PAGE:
Nestled along the southern border of Duval County, the Charco Redondo Ranch is a 200-year-old piece of Texas history — a relic from the days before barbed wire and highways sliced through the landscape, ending the open range. Its origins date back to 1808 when four ranchero brothers — attracted to the lush pasturelands north of the Rio Grande — acquired a Spanish land grant of 22,147 acres. The brothers divided the property into quadrants, but to water their cattle, they shared a round, spring-fed tank, in Spanish called a charco redondo. That pond became the namesake of the Charco Redondo Ranch which, today, is Continued on next page Summer 2013

G OL D & B LU E

|

21


a remnant of the area that was owned by one of those brothers, Don Simón Ramirez. Don Simón and his direct descendent, Rick, were raised on the same cowboy ideals: an appreciation for hard work and a respect for the earth. Rick’s childhood was spent in the pastures of the Charco Redondo assisting his father, Horacio. At an age when most children were just pretending to be cowboys, Rick was becoming the real thing — as comfortable in a saddle as he was on his own feet. By high school, Rick was foreman of the Charco Redondo’s summer hay-cutting operation. “Some of my best memories were the roundups with the older cowboys,” Rick recalled. “This was done twice a year, and it was all on horseback. I still remember the sound of cows bawling for their separated calves.” But unbeknownst to him at the time, Rick enjoyed a carefree childhood in the shadow of his father’s private struggle to keep the ranch in business. Struggle has pervaded the Charco Redondo story from early on. The Great Depression took a long-lasting toll on the business, and still reeling years later, Horacio’s mother (Rick’s grandmother) sold a 600-acre chunk of land while her son was serving in the Korean War. Determined to put the ranch back together upon returning, Horacio took out several loans to repurchase as much of the plot as he could. Then, ranchers everywhere were dealt severe blows. The 1950s saw one of the worst droughts on record, and in the 1960s, cattle prices plunged thanks to mega-sized feedlots and meatpackers streamlining the industry. By now, Horacio’s financial investment in the Charco Redondo outweighed the return, and he had a wife and six children to support. “It was a difficult time for our parents,” Rick said. By the late 1980s, Rick was a young dentist with a practice in San Antonio and was investing his own capital into the Charco Redondo. Twice, Rick saved the ranch from foreclosure on the courthouse steps. Horacio, aging and unable to maintain the workload the ranch required, convinced Rick to purchase the land in 1995. Continued on page 24 Top Left: Gabino Flores has worked at Charco Redondo on and off for 25 years.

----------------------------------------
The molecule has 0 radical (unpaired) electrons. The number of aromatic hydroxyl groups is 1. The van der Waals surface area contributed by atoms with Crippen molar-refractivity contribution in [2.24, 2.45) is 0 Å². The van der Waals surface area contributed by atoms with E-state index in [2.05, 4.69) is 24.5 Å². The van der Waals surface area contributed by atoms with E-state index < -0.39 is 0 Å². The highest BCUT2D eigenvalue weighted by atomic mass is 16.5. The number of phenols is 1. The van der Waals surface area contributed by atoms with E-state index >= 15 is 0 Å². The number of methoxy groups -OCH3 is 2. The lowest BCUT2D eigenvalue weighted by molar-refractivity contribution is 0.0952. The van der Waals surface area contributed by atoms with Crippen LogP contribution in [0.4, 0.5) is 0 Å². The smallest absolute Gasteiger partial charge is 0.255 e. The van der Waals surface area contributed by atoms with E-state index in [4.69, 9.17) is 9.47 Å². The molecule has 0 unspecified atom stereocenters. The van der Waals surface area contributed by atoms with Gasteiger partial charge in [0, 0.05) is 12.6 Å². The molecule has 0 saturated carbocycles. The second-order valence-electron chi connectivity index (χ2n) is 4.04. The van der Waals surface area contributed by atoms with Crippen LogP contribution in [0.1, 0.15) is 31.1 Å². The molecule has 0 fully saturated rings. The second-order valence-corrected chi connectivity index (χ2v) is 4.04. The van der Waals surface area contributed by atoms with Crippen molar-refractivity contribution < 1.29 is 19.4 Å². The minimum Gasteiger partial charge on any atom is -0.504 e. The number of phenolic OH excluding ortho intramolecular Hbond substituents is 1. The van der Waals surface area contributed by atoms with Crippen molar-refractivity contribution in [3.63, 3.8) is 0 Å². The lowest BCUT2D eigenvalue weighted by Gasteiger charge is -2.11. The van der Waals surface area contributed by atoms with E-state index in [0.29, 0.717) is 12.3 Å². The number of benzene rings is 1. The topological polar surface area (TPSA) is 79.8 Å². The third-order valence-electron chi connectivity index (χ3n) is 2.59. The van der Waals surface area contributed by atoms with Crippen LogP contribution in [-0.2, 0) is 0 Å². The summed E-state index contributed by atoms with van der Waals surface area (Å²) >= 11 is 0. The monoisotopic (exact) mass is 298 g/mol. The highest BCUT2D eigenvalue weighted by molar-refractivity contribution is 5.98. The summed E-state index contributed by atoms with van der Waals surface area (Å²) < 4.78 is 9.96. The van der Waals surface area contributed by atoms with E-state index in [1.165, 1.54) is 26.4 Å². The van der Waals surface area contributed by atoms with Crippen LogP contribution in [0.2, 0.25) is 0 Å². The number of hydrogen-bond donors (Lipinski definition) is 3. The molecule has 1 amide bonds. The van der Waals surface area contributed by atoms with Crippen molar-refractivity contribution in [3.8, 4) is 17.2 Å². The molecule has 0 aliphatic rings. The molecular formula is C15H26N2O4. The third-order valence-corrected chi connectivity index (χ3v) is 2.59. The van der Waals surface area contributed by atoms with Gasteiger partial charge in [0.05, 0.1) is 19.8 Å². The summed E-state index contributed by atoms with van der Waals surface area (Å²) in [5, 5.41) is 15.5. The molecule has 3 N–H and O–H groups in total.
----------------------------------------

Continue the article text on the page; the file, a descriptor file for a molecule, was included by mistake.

A short film was produced in conjunction with this story. View it online at: www.stmarytx.edu/gold&blue Right: Charco Redondo, about 70 miles from the Mexico border, has a front row view of the immigration debate. People coming to the U.S. illegally follow a gas pipeline easement that dissects the ranch. In the mornings, Rick often notices abandoned pallets near the brush, as well as eggs pilfered from his hens.


I t hasn’t always been prudent, but sometimes you have to put prudence aside. I mean, what are you living for?�


“I think dad took a lot of solace in the fact that I would be able to service that loan and keep the ranch intact,” Rick said. “It would’ve been devastating for him had that property gone for sale.”